Anyway, after this aforementioned incident, I looked up only once or twice to check out any new cloudy figure that might catch my attraction; but there weren’t any. In the meantime, I observed the earthy world on the streets, a universe unto itself, a microcosm of the young India vividly platted before me. And all I had to do was look. I observed shinning cars, reds mostly followed by whites, and a handful of blacks; women sitting in the front seats of their cars wearing earphones; people on the streets walking toward bus stops, their lunch boxes oscillating as they paced up the pavement; a golgappa seller pushing his cart, his wide-brimmed brass water pot covered with a pink and powder blue Rajasthani dupatta, his oiled, mehendi-colored hair shinning.
We stopped at several traffic signals, and these intersections were great places for me to inspect humanity. As we stood lame at one such stop-signal I looked to the left and noticed a small expanse of trash-littered landscape tailed to the front wing of a high building. There was a low barrier, a cement wall of some sort, barricading this area from the blue-glass-fronted-building. A couple of women with their heads draped by the pallus of their disheveled sarees picked up empty soda bottles and milk packets from this trash-scape and gathered them in wicker baskets. They had very small backs and one of them wore paste nathni and metallic hoop earrings.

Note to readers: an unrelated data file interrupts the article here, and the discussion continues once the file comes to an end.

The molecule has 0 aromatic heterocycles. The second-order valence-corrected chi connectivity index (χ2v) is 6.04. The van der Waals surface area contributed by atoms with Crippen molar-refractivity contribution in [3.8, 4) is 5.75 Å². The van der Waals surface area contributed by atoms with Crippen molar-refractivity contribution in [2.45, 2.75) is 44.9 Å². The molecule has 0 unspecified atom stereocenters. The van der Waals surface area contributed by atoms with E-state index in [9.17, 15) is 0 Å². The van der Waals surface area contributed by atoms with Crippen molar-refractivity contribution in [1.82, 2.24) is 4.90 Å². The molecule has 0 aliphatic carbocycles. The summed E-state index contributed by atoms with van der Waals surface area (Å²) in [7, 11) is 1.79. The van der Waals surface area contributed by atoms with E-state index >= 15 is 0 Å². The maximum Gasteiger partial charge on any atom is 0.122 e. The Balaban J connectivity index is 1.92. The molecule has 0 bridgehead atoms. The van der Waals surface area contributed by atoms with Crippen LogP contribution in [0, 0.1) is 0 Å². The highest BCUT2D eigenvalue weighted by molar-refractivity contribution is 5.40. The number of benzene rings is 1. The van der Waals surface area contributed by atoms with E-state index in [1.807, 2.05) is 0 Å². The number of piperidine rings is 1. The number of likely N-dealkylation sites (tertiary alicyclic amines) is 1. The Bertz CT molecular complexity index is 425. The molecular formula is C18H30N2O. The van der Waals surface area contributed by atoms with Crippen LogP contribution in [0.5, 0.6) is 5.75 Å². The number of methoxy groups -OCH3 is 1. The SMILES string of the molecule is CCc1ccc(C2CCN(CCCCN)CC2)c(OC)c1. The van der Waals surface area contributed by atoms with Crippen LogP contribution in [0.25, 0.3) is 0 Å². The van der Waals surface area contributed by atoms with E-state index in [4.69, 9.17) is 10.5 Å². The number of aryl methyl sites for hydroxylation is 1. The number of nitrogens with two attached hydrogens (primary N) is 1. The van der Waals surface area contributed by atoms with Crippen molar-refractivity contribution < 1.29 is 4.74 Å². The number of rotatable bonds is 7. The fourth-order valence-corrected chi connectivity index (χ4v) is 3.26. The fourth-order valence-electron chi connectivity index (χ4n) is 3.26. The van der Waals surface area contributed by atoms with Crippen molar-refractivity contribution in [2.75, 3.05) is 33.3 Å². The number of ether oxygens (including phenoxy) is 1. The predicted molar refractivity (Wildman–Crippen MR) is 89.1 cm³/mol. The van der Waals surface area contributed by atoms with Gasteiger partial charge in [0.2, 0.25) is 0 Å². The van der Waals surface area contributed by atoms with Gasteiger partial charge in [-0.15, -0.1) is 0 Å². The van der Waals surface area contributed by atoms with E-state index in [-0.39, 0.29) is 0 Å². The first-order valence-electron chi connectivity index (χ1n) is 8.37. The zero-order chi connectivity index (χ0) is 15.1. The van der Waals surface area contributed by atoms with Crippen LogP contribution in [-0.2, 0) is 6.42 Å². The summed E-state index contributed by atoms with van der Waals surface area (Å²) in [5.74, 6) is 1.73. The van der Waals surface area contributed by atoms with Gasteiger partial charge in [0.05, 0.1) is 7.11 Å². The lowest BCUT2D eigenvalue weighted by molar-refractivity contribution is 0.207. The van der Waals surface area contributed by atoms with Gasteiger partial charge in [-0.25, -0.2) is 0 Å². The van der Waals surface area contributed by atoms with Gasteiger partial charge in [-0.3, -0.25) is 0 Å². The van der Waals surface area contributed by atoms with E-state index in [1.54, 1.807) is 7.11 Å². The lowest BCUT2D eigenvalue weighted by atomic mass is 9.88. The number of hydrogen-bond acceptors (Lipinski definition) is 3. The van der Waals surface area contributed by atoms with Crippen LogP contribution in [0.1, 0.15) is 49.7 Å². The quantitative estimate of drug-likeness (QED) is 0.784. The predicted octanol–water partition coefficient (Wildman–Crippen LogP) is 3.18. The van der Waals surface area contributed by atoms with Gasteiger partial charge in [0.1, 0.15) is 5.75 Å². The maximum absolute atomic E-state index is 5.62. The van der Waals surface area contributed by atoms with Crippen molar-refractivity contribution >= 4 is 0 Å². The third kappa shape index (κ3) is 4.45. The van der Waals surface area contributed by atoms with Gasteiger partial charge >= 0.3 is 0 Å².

Another sight that caught my attention was on my way back in the subway. There was a woman standing before me on the train back clasping two blackberries in her left hand. She was around thirty, neatly clothed in red and green salwar kameez, her hair tied up, a spectacle hanging down on her nose. She looked modest in every way. It was, however, the quirky nail-paint she sported—red paint dotted with bright green polish—that made me examine her closely. Her nails were very long, clean, but the paint somehow gave her an untidy air. Occasionally she talked on the phone in a corporate tone advising the receiver on the other side on business policies and ways to behave in an interview. She seemed knowledgeable and bright, but all my attention was drawn by her nail paint. I wished I could ask her the reason behind the choice. She did not look like one wanting to hide her age, the wrinkles around her mouth region were prominent; I could see some of her grey hairs too, then why? Alas there weren’t any answers from her side.
The final image that drapes my eyes right now and that which I think is the best image of all is of the spouse reading the newspaper with a genial resolution. The comfort in this motif is beyond belief. The peace that the drooling air condition machine generates at the epilogue of one long day erases old imageries and rejuvenates the vision. And thus, having finished my daily writing exercise, the contended me is ready to bid the liana of her daily sightings adieu in the hope of another fresh start tomorrow.